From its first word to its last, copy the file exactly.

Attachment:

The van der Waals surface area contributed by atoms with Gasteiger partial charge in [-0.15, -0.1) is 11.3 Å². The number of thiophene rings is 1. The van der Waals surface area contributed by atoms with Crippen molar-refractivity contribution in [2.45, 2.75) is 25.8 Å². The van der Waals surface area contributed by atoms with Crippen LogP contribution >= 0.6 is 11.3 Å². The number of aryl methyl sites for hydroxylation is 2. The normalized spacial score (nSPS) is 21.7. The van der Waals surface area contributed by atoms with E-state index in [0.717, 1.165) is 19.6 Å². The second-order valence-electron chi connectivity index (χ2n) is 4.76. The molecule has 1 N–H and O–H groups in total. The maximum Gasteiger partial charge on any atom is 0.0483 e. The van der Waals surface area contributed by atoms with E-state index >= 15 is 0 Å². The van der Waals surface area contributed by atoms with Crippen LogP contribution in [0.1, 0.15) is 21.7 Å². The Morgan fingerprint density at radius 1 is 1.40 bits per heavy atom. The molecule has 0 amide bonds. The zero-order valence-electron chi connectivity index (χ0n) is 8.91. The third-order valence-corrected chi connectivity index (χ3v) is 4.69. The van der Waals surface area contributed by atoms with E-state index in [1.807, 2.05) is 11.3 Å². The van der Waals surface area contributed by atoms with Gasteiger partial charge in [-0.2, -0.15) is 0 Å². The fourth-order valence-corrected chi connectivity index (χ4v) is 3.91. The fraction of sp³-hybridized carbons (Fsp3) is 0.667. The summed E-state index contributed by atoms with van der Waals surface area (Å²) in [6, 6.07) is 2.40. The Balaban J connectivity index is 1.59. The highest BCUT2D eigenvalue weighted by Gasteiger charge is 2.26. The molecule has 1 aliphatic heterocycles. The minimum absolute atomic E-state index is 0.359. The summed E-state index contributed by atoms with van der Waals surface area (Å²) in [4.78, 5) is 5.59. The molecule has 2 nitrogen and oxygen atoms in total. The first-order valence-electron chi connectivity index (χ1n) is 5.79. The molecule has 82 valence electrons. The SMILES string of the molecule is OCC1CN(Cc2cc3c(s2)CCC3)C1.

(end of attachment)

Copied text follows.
The van der Waals surface area contributed by atoms with Gasteiger partial charge in [-0.15, -0.1) is 11.3 Å². The number of thiophene rings is 1. The van der Waals surface area contributed by atoms with Crippen molar-refractivity contribution in [2.45, 2.75) is 25.8 Å². The van der Waals surface area contributed by atoms with Crippen LogP contribution >= 0.6 is 11.3 Å². The number of aryl methyl sites for hydroxylation is 2. The normalized spacial score (nSPS) is 21.7. The van der Waals surface area contributed by atoms with E-state index in [0.717, 1.165) is 19.6 Å². The second-order valence-electron chi connectivity index (χ2n) is 4.76. The molecule has 1 N–H and O–H groups in total. The maximum Gasteiger partial charge on any atom is 0.0483 e. The van der Waals surface area contributed by atoms with E-state index >= 15 is 0 Å². The van der Waals surface area contributed by atoms with Crippen LogP contribution in [0.1, 0.15) is 21.7 Å². The Morgan fingerprint density at radius 1 is 1.40 bits per heavy atom. The molecule has 0 amide bonds. The zero-order valence-electron chi connectivity index (χ0n) is 8.91. The third-order valence-corrected chi connectivity index (χ3v) is 4.69. The van der Waals surface area contributed by atoms with E-state index in [1.807, 2.05) is 11.3 Å². The van der Waals surface area contributed by atoms with Gasteiger partial charge in [-0.2, -0.15) is 0 Å². The fourth-order valence-corrected chi connectivity index (χ4v) is 3.91. The fraction of sp³-hybridized carbons (Fsp3) is 0.667. The summed E-state index contributed by atoms with van der Waals surface area (Å²) in [6, 6.07) is 2.40. The Balaban J connectivity index is 1.59. The highest BCUT2D eigenvalue weighted by Gasteiger charge is 2.26. The molecule has 1 aliphatic heterocycles. The minimum absolute atomic E-state index is 0.359. The summed E-state index contributed by atoms with van der Waals surface area (Å²) in [4.78, 5) is 5.59. The molecule has 2 nitrogen and oxygen atoms in total. The first-order valence-electron chi connectivity index (χ1n) is 5.79. The molecule has 82 valence electrons. The SMILES string of the molecule is OCC1CN(Cc2cc3c(s2)CCC3)C1.